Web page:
In this post, I will cover what happened in the Kafka community in May 2018.
The release process of 2.0.0 continues. KIP freeze happened on the 23rd of May. With over 40 KIPs targeted for 2.0.0, it already looks like it’s going to be a huge release. We’re now quickly approaching code freeze and the first release candidate is planned for mid-June. Finally, the full release plan for 2.0.0 is available on the wiki.
Once again, the community has been very active. Since last month, contributors have submitted 19 KIPs (KIP-290 to KIP-308). These are the ones that caught my eye (the top 3 should be in 2.0.0):
KIP-290: Support for Prefixed ACLs
Currently Kafka requires users to specify the exact resources names or the match all (*) special name when defining ACLs. This KIP aims to add support for some wildcards in ACLs to simplify the process of creating them.
KIP-297: Externalizing Secrets for Connect Configurations
This KIP’s goal is to enable Connect to integrate with secret management systems like Vault or AWS Secrets Manager. As a result, it will avoid having to store passwords in plaintext in Connect’s configuration files. This is an improvement that should simplify the deployment of Connect in secured environments.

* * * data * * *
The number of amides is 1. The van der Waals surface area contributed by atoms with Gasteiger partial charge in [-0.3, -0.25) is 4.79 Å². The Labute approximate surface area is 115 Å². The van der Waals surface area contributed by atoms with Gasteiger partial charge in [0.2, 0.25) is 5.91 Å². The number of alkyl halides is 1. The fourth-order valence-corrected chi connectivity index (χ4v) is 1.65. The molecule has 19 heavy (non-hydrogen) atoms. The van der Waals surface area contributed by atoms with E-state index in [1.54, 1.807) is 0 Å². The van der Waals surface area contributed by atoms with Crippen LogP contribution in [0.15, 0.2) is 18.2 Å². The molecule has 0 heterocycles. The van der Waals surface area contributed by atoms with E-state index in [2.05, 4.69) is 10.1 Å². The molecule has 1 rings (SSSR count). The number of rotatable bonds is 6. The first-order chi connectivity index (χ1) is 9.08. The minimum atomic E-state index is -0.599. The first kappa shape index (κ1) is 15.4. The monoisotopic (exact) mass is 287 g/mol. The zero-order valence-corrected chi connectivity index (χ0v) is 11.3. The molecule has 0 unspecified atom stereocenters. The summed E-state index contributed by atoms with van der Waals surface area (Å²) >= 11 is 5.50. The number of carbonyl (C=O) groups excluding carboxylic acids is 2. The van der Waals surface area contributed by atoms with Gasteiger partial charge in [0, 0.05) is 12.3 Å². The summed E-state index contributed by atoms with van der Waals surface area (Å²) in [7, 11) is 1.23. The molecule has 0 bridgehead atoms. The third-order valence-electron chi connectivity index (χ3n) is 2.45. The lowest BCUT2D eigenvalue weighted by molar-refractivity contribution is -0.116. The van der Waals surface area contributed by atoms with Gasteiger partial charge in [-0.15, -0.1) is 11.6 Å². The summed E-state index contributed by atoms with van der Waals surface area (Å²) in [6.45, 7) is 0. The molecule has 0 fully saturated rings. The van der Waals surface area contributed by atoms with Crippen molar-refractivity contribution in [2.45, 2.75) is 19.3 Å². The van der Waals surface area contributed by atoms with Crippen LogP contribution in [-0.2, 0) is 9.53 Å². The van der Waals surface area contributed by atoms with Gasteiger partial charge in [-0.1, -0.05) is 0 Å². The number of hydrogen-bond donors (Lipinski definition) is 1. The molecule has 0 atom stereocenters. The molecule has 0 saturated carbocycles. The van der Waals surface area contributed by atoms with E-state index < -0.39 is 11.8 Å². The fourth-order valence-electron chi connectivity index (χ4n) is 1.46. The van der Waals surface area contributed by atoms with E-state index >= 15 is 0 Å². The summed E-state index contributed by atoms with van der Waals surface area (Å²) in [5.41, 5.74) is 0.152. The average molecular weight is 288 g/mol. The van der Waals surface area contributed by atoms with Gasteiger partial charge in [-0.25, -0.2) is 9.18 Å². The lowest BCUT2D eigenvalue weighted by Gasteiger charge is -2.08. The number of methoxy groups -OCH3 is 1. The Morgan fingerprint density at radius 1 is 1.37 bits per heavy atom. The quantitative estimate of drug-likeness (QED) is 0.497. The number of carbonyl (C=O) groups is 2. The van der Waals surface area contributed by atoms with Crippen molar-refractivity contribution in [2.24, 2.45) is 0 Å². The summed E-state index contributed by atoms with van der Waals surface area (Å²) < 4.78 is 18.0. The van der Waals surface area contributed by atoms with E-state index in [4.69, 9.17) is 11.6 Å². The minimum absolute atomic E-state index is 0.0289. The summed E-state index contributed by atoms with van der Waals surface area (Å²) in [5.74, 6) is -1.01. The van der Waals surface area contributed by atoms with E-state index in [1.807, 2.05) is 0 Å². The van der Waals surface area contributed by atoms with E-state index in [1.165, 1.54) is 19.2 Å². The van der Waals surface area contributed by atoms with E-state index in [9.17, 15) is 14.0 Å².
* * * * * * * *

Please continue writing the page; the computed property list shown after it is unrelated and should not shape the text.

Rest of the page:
KIP-305: Add Connect primitive number converters
Kafka has supported serializers and deserializers of primitive types for some time now. Connect however did not have those and users had to use the String, JSON or Avro converters. This KIP aims at fixing this gap by aligning Connect with Kafka.
KIP-306: Configuration for Delaying Response to Failed Client Authentication
When a user configures a client with invalid credentials, whether it’s malicious or simply a mistake, the client can retry authenticating against the cluster pretty quickly and authentication is an expensive operation. Therefore this KIP proposes adding a configuration to delay the closing of a connection if it has failed authentication so clients with bad credentials are slowed down and denial of service like situations are mitigated.
KIP-307: Allow to define custom processor names with KStreams DSL
This KIP is a quality of life improvement for Streams. By default, Streams generates names for Processors. In topologies with a large number of Processors it can be hard to quickly identify what each Processor is doing so this KIP would provide the ability to name them which can significantly ease understanding or debugging of a topology.
IBM Message Hub is Apache Kafka as a service for IBM Cloud. You can get started at https://console.bluemix.net/docs/services/MessageHub/index.html#messagehub.